It also contains many helpful features, like autocomplete and various templates. However, the main benefit is the end-to-end Android build system, powered by Gradle.
To set Android studio up, first go to the download site here: https://developer.android.com/studio/.
Download the latest stable version and run the installer. You’ll be prompted for a few things, like the SDK you wish to download and the emulator settings. The default options should be alright, but if you wish you can tweak them.
Once you install it, you should see a window similar to this:
Starting a New Project
Now you can start a new project. First select New Project, you should see the following menu that lets you choose the project template.
Then, select Empty Compose Activity for the project template. You could go with an Empty Activity too, if you’re using XML and the View toolkit. Click Next to move to the next step where you can fill in the project details like the project name, package name and the location.
Like with IntelliJ, each project has specific information you need to put in before creating it. In this case you have the following:
- Package name
- Save location
- Minimum SDK
The name and save location are self explanatory. The package name serves as a unique identifier for your project, in case you push your app to the Play Store, as it will help you form a unique URL to find the app.
The language of the project represents if you want to primarily use Kotlin or Java.
And finally, the Minimum SDK represents what is the lowest version of Android your app can run on. For the version, choose API 21 to cover the largest audience with your app.
Finally, press Finish and wait for the project to build.
This should set you up with an empty Android project. You’ll find out about the settings for each Android project later on in the Android section of the book.
If the build system finishes without any errors, it means you have successfully configured Android Studio, and you’ll be able to work on the Android section of the book. Don’t worry about the time it takes for the project to build; the build system is doing a lot of work, so it may take a few minutes.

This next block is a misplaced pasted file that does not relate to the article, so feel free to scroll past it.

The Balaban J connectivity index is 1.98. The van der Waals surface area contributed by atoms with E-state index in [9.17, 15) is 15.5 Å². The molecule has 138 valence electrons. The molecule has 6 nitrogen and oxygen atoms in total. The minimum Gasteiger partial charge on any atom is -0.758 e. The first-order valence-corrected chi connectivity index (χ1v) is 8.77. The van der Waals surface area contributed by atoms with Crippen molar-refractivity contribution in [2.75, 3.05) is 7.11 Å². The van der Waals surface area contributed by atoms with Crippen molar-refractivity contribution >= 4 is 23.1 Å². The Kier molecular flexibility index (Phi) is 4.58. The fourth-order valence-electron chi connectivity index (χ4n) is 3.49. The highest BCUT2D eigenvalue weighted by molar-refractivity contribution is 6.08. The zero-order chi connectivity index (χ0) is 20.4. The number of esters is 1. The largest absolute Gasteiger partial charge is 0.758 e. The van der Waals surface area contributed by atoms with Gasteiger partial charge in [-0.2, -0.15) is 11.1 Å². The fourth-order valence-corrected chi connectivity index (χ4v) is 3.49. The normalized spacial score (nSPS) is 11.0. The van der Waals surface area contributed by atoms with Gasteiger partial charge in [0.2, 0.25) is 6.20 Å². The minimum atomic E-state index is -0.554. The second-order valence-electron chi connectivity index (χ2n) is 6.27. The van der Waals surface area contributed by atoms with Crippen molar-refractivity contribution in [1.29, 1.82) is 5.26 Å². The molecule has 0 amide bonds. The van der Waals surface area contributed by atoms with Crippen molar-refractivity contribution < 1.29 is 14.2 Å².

Importing a Project
One of the things you’ll be doing in this book is importing projects. This means that you’re taking in an already-built project and adding it to your workspace. After adding it, the IDE builds it and connects any modules that should be connected in order for the project to work.
For example, if you’re importing a Gradle project, the build environment will connect the scripts and load all the dependencies that you need. You’ll do this in the following chapters so let’s walk through an example project import.
Note: This is just an example of what it would look like to import a project. You don’t actually have this project available yet; it’s in the next chapter. You don’t have to follow the steps yourself, but do remember to go back to this in case you forget how to import projects in the future.
To import a project in IntelliJ, you have to open IntelliJ and then click the Open button:
Once you press it, a pop-up should appear, asking you which project you want to open.
Find the project you want — the image shows a project from the next chapter of the book, but you get the idea:
Once you pick the project, import it by pressing OK. Usually, the IDE will understand which type of project it is, so it should know it’s a Gradle project and prepare everything for you. Sometimes, the Kotlin plugin version you have installed might not be the same as what the project uses, so you might get a prompt to update the plugin.
Additionally, your system might ask you if you trust the project or if you want to open it in Safe Mode.
But since we’re so trustworthy you can just click Trust Project and it will be fine.
For this chapter, you don’t have a project. Starting from the next chapter, you’ll open projects for each chapter and you’ll be ready to play around with coroutines!
- The Build environments that you’ll use for the book require the Java Development Kit.
- IntelliJ IDEA is the most popular JVM development environment, and is developed by JetBrains.
- IntelliJ is powered by the IntelliJ platform, enabling features such as autocomplete, templates, pre-baked projects and many more.
- For Android projects, you’ll use Android Studio, also developed by JetBrains, in cooperation with Google.
- Android Studio uses the Gradle build system, fully integrated into every project.
- Importing a project connects all the gears that need to run fluently for you to work.
Where to Go From Here?
Now that you have environments set up, you can finally work on projects and write some Kotlin and coroutines code. Some of the chapters in the book might come with starter projects, which are already set up, so you don’t have to do any extra work. Some might require you to complete a challenge. Without further ado, time to start writing practical code!